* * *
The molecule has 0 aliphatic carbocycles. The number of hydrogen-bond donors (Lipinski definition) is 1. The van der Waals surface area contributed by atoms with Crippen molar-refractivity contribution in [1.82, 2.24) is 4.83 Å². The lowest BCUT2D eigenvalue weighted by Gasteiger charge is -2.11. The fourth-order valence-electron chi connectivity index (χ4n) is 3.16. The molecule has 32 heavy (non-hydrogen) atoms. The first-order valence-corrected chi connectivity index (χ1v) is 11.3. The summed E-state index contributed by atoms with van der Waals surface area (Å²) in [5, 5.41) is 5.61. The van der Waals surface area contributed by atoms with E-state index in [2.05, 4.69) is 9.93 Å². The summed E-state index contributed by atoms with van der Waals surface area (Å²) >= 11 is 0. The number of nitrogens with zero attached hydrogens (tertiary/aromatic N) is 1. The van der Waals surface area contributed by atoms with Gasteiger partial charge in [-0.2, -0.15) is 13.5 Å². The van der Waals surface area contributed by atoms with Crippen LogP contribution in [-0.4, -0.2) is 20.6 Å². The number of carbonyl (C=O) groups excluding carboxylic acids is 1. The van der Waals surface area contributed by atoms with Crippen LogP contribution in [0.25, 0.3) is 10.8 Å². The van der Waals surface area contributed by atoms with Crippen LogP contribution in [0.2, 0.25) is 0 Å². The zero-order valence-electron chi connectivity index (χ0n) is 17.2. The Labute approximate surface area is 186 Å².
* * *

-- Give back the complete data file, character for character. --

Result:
The molecule has 0 aliphatic carbocycles. The number of hydrogen-bond donors (Lipinski definition) is 1. The van der Waals surface area contributed by atoms with Crippen molar-refractivity contribution in [1.82, 2.24) is 4.83 Å². The lowest BCUT2D eigenvalue weighted by Gasteiger charge is -2.11. The fourth-order valence-electron chi connectivity index (χ4n) is 3.16. The molecule has 32 heavy (non-hydrogen) atoms. The first-order valence-corrected chi connectivity index (χ1v) is 11.3. The summed E-state index contributed by atoms with van der Waals surface area (Å²) in [5, 5.41) is 5.61. The van der Waals surface area contributed by atoms with E-state index in [2.05, 4.69) is 9.93 Å². The summed E-state index contributed by atoms with van der Waals surface area (Å²) >= 11 is 0. The number of nitrogens with zero attached hydrogens (tertiary/aromatic N) is 1. The van der Waals surface area contributed by atoms with Gasteiger partial charge in [-0.2, -0.15) is 13.5 Å². The van der Waals surface area contributed by atoms with Crippen LogP contribution in [-0.4, -0.2) is 20.6 Å². The number of carbonyl (C=O) groups excluding carboxylic acids is 1. The van der Waals surface area contributed by atoms with Crippen LogP contribution in [0.25, 0.3) is 10.8 Å². The van der Waals surface area contributed by atoms with Crippen LogP contribution in [0.2, 0.25) is 0 Å². The zero-order valence-electron chi connectivity index (χ0n) is 17.2. The Labute approximate surface area is 186 Å².